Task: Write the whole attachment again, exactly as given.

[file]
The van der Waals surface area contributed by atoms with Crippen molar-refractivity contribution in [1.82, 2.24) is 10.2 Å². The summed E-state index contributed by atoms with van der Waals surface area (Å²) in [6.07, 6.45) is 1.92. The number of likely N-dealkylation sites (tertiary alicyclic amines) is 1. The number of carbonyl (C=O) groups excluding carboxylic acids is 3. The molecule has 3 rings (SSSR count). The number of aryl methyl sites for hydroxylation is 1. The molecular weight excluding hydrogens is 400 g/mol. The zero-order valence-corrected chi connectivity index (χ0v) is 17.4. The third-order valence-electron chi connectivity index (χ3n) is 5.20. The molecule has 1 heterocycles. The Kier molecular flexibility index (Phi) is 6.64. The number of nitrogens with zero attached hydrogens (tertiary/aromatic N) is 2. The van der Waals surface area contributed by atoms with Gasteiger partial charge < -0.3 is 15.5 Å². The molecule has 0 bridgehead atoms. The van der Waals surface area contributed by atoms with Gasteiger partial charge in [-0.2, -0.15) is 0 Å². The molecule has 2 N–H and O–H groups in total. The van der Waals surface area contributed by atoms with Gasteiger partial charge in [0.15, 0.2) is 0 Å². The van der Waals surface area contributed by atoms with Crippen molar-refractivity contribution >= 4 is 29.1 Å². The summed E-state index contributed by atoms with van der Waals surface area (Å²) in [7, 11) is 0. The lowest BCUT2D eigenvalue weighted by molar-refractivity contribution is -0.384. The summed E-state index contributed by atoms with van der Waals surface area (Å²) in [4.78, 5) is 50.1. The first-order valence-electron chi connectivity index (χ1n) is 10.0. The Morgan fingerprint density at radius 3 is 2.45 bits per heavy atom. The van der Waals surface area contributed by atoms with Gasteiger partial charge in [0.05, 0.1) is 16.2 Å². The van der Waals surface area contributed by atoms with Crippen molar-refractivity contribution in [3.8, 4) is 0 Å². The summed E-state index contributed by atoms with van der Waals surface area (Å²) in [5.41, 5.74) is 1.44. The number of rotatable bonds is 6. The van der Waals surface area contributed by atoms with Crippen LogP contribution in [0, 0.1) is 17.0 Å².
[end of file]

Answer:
The van der Waals surface area contributed by atoms with Crippen molar-refractivity contribution in [1.82, 2.24) is 10.2 Å². The summed E-state index contributed by atoms with van der Waals surface area (Å²) in [6.07, 6.45) is 1.92. The number of likely N-dealkylation sites (tertiary alicyclic amines) is 1. The number of carbonyl (C=O) groups excluding carboxylic acids is 3. The molecule has 3 rings (SSSR count). The number of aryl methyl sites for hydroxylation is 1. The molecular weight excluding hydrogens is 400 g/mol. The zero-order valence-corrected chi connectivity index (χ0v) is 17.4. The third-order valence-electron chi connectivity index (χ3n) is 5.20. The molecule has 1 heterocycles. The Kier molecular flexibility index (Phi) is 6.64. The number of nitrogens with zero attached hydrogens (tertiary/aromatic N) is 2. The van der Waals surface area contributed by atoms with Gasteiger partial charge < -0.3 is 15.5 Å². The molecule has 0 bridgehead atoms. The van der Waals surface area contributed by atoms with Gasteiger partial charge in [-0.2, -0.15) is 0 Å². The molecule has 2 N–H and O–H groups in total. The van der Waals surface area contributed by atoms with Gasteiger partial charge in [0.15, 0.2) is 0 Å². The van der Waals surface area contributed by atoms with Crippen molar-refractivity contribution >= 4 is 29.1 Å². The summed E-state index contributed by atoms with van der Waals surface area (Å²) in [7, 11) is 0. The lowest BCUT2D eigenvalue weighted by molar-refractivity contribution is -0.384. The summed E-state index contributed by atoms with van der Waals surface area (Å²) in [4.78, 5) is 50.1. The first-order valence-electron chi connectivity index (χ1n) is 10.0. The Morgan fingerprint density at radius 3 is 2.45 bits per heavy atom. The van der Waals surface area contributed by atoms with Gasteiger partial charge in [0.05, 0.1) is 16.2 Å². The van der Waals surface area contributed by atoms with Crippen molar-refractivity contribution in [3.8, 4) is 0 Å². The summed E-state index contributed by atoms with van der Waals surface area (Å²) in [5.41, 5.74) is 1.44. The number of rotatable bonds is 6. The van der Waals surface area contributed by atoms with Crippen LogP contribution in [0, 0.1) is 17.0 Å².